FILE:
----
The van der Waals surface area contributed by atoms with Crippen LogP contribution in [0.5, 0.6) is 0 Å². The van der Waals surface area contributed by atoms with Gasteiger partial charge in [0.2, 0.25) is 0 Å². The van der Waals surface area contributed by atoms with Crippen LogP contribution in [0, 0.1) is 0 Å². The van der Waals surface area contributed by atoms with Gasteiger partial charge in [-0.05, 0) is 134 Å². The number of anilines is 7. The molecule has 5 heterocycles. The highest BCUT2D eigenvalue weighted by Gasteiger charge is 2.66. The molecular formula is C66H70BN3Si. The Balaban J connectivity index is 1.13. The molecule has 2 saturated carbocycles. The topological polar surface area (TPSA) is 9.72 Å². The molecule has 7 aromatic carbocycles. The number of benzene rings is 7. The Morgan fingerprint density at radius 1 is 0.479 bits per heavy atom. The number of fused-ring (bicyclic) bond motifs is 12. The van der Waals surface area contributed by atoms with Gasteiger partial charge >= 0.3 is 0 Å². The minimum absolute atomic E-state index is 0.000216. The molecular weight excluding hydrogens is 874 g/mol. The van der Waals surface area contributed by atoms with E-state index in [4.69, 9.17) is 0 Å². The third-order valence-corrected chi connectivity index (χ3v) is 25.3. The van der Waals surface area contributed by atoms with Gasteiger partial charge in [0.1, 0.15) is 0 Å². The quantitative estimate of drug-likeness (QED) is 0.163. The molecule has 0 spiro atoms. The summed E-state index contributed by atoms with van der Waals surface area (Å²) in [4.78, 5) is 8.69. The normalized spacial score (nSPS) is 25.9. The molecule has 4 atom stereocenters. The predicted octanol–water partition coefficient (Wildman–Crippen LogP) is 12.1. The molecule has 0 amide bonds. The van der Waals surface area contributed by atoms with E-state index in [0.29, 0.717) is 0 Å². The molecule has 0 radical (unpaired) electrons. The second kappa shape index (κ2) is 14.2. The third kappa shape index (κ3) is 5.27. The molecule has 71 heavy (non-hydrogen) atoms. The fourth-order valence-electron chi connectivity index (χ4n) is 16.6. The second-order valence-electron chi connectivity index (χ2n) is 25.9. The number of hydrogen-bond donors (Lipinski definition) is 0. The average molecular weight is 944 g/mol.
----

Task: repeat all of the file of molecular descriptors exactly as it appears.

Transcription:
The van der Waals surface area contributed by atoms with Crippen LogP contribution in [0.5, 0.6) is 0 Å². The van der Waals surface area contributed by atoms with Gasteiger partial charge in [0.2, 0.25) is 0 Å². The van der Waals surface area contributed by atoms with Crippen LogP contribution in [0, 0.1) is 0 Å². The van der Waals surface area contributed by atoms with Gasteiger partial charge in [-0.05, 0) is 134 Å². The number of anilines is 7. The molecule has 5 heterocycles. The highest BCUT2D eigenvalue weighted by Gasteiger charge is 2.66. The molecular formula is C66H70BN3Si. The Balaban J connectivity index is 1.13. The molecule has 2 saturated carbocycles. The topological polar surface area (TPSA) is 9.72 Å². The molecule has 7 aromatic carbocycles. The number of benzene rings is 7. The Morgan fingerprint density at radius 1 is 0.479 bits per heavy atom. The number of fused-ring (bicyclic) bond motifs is 12. The van der Waals surface area contributed by atoms with Gasteiger partial charge >= 0.3 is 0 Å². The minimum absolute atomic E-state index is 0.000216. The molecular weight excluding hydrogens is 874 g/mol. The van der Waals surface area contributed by atoms with E-state index in [4.69, 9.17) is 0 Å². The third-order valence-corrected chi connectivity index (χ3v) is 25.3. The van der Waals surface area contributed by atoms with Gasteiger partial charge in [0.1, 0.15) is 0 Å². The quantitative estimate of drug-likeness (QED) is 0.163. The molecule has 0 spiro atoms. The summed E-state index contributed by atoms with van der Waals surface area (Å²) in [4.78, 5) is 8.69. The normalized spacial score (nSPS) is 25.9. The molecule has 4 atom stereocenters. The predicted octanol–water partition coefficient (Wildman–Crippen LogP) is 12.1. The molecule has 0 amide bonds. The van der Waals surface area contributed by atoms with E-state index in [0.29, 0.717) is 0 Å². The molecule has 0 radical (unpaired) electrons. The second kappa shape index (κ2) is 14.2. The third kappa shape index (κ3) is 5.27. The molecule has 71 heavy (non-hydrogen) atoms. The fourth-order valence-electron chi connectivity index (χ4n) is 16.6. The second-order valence-electron chi connectivity index (χ2n) is 25.9. The number of hydrogen-bond donors (Lipinski definition) is 0. The average molecular weight is 944 g/mol.